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Nuruk (fermentation starter)

Nuruk (Korean누룩) is a traditional Korean fermentation starter.[1][2][3][4] It is used to make various types of Korean alcoholic beverages including takju, cheongju, and soju.[3][5] It is an essential ingredient in Shindari and is mixed with rice.[6] Historically, it was used in a variety of provinces of Korea, including Jeju Island.

Wheat, rice (of both the glutinous and non-glutinous types), and barley are used to make nuruk, either as whole grain or in the form of grits or flour.[2][7] Wheat nuruk is the most common variety. The dry grain is moistened, shaped into a large cake, and hung up to ferment for 2‒4 weeks in an ondol room.[2][3][7] The cake matures at a precise temperature until a mold forms.[3]


Nuruk has been used in Korea since the period of the Three Kingdoms in the 3rd century CE, while similar fermentation starter, jiuqu, was first made in China during the Warring States period beginning in the 5th century BCE. Chinese history records the first use of nuruk in Korea in 1123 CE.[8]

Traditionally, nuruk was prepared on a small scale by families in summer or autumn, especially in July when the ambient temperature is between 20–30 °C (68–86 °F) on the Korean peninsula.[2][7] It has been mass-produced in factories since the 1920s.[9]


Microorganisms present in nuruk include Aspergillus oryzae, Rhizopus oryzae, lactic acid bacteria such as Lactobacilli, and yeasts, predominantly Pichia anomala and Saccharomyces cerevisiae.[2][7][10] Aspergillus provides the enzyme amylase, which saccharifies the rice's starches. The resulting sugars are consumed by the yeasts, producing alcohol, as well as the Lactobacilli, producing lactic acid. Rhizopus provides the enzyme protease and lipase, which break down the protein and fat in the outer layers of the rice grain (endosperm), allowing the amylase access to the starches in the inner part.[3][10]

The proportions of microorganisms can vary depending on the region where the nuruk was made. Nuruk made in the southern coastal areas surrounding Busan, for example, have a higher lactic acid bacteria content due to the warmer climate and humidity.[10]

Chemically, it contains 2,6-Dimethoxybenzoquinone (2,6-DMBQ), also found in fermented wheat germ extract.[11]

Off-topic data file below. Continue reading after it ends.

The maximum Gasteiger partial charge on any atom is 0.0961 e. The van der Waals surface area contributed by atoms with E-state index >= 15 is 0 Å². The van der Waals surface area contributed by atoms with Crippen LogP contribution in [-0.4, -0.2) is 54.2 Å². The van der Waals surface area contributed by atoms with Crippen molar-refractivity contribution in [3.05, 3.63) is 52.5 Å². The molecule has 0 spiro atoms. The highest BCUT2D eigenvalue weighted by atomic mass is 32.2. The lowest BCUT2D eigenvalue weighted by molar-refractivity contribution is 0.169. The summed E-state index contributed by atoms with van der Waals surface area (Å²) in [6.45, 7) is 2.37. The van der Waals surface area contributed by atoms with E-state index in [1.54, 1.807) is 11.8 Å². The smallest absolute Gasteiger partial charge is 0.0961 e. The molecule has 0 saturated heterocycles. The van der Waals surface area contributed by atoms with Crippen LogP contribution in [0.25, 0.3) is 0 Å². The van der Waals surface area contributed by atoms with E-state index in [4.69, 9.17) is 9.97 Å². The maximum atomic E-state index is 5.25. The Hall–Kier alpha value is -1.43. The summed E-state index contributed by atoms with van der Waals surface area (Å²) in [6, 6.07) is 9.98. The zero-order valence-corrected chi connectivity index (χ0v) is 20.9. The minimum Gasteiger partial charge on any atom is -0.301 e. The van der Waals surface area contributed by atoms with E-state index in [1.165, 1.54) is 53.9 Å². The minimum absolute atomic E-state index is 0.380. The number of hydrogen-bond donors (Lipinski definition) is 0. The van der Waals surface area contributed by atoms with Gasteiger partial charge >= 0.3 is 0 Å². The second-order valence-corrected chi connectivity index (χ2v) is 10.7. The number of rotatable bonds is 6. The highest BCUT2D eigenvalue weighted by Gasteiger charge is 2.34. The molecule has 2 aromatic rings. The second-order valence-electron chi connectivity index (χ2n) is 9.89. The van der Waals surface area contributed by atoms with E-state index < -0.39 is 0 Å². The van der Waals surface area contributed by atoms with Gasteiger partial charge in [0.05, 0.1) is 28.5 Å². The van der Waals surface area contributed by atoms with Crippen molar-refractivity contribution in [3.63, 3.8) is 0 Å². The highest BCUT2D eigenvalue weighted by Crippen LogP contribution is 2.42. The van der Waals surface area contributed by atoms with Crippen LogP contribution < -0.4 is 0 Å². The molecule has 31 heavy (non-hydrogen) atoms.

1. ^ "Fermented Cereals a Global Perspective. Chapter 3." Fermented Cereals a Global Perspective. Chapter 3. Web. 04 Mar. 2016.
  2. ^ a b c d e Lee, Cherl-Ho (1999). "Cereal Fermentations in Countries of the Asia-Pacific Region". In Haard, Norman F.; Odunfa, S.A.; Lee, Cherl-Ho; Quintero-Ramírez, R.; Lorence-Quiñones, Argelia; Wacher-Radarte, Carmen (eds.). Fermented cereals : a global perspective. FAO Agricultural Services Bulletin. Rome: Food and Agriculture Organization. p. 91. ISBN 92-5-104296-9. ISSN 1010-1365. Retrieved 19 June 2017.
  3. ^ a b c d e Shin, Dong-Hwa; Kim, Young-Myoung; Park, Wan-Soo; Kim, Jae-Ho (2016). "Ethnic Fermented Foods and Beverages of Korea". In Tamang, Jyoti Prakash (ed.). Ethnic Fermented Foods and Alcoholic Beverages of Asia. India: Springer. p. 298. ISBN 9788132228004. Retrieved 23 September 2017.
  4. ^ McKay, Marianne; Buglass, Alan J.; Lee, Chang Gook (2011). "Fermented Beverages: Beers, Ciders, Wines and Related Drinks". In Buglass, Alan J. (ed.). Handbook of Alcoholic Beverages: Technical, Analytical and Nutritional Aspects. Chichester, UK: Wiley. pp. 214–216. ISBN 978-0-470-51202-9. Retrieved 23 September 2017.
  5. ^ Yoo, Jong-Gil. Nuruk, a Traditional Korean Fermentation Starter, contains the Bioactive Compound 2,6-dimethoxy-1,4-benzoquinone (2,6-DMBQ). Online.
  6. ^ Nowicki, Stephen. Holt McDougal Biology. Orlando, FL: Holt McDougal, 2012. Print.
  7. ^ a b c d Yokotsuka, T. (1985). "Fermented protein foods in the Orient, with emphasis on shoyu and miso in Japan". In Wood, Brian J. B. (ed.). Microbiology of Fermented Foods. Vol. 1. London: Elsevier Applied Science Publishers. pp. 197–247. ISBN 978-1-4613-7990-4.
  8. ^ "전통누룩의 역사". Retrieved 2016-03-16.
  9. ^ "Nuruk, a Traditional Korean Fermentation Starter, Contains the Bioactive." Ve Compound 2,6-dimethoxy-1,4-benzoquinone (2,6-DMBQ). Web. 16 Mar. 2016.
  10. ^ a b c Baldwin, Becca; Lenaghan, Daniel (2014). "Begin with Rice and Water: A Primer on Brewing Makgeolli." Iseo-myeon, Jeollabuk-do, South Korea: National Academy of Agricultural Science, Rural Development Administration. ISBN 978-0-470-51202-9. Retrieved 04 February 2019.
  11. ^ "누룩". Retrieved 2016-03-16.